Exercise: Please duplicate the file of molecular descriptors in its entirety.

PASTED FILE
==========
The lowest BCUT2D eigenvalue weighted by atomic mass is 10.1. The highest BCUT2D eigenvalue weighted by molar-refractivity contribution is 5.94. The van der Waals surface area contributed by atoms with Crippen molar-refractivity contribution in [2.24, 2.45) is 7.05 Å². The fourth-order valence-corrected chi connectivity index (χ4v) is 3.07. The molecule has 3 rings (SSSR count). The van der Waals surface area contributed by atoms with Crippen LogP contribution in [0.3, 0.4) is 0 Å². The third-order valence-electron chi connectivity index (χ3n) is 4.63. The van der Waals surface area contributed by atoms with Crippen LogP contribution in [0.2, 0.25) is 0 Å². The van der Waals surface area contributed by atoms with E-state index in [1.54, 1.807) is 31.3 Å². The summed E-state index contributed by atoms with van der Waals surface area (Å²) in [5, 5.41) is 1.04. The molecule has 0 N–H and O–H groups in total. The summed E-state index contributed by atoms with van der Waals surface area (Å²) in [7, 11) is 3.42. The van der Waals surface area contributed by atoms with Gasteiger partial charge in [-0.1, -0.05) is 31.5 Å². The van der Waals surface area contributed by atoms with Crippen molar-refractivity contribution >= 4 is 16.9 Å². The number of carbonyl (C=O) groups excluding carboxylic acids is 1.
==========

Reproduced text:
The lowest BCUT2D eigenvalue weighted by atomic mass is 10.1. The highest BCUT2D eigenvalue weighted by molar-refractivity contribution is 5.94. The van der Waals surface area contributed by atoms with Crippen molar-refractivity contribution in [2.24, 2.45) is 7.05 Å². The fourth-order valence-corrected chi connectivity index (χ4v) is 3.07. The molecule has 3 rings (SSSR count). The van der Waals surface area contributed by atoms with Crippen LogP contribution in [0.3, 0.4) is 0 Å². The third-order valence-electron chi connectivity index (χ3n) is 4.63. The van der Waals surface area contributed by atoms with Crippen LogP contribution in [0.2, 0.25) is 0 Å². The van der Waals surface area contributed by atoms with E-state index in [1.54, 1.807) is 31.3 Å². The summed E-state index contributed by atoms with van der Waals surface area (Å²) in [5, 5.41) is 1.04. The molecule has 0 N–H and O–H groups in total. The summed E-state index contributed by atoms with van der Waals surface area (Å²) in [7, 11) is 3.42. The van der Waals surface area contributed by atoms with Gasteiger partial charge in [-0.1, -0.05) is 31.5 Å². The van der Waals surface area contributed by atoms with Crippen molar-refractivity contribution >= 4 is 16.9 Å². The number of carbonyl (C=O) groups excluding carboxylic acids is 1.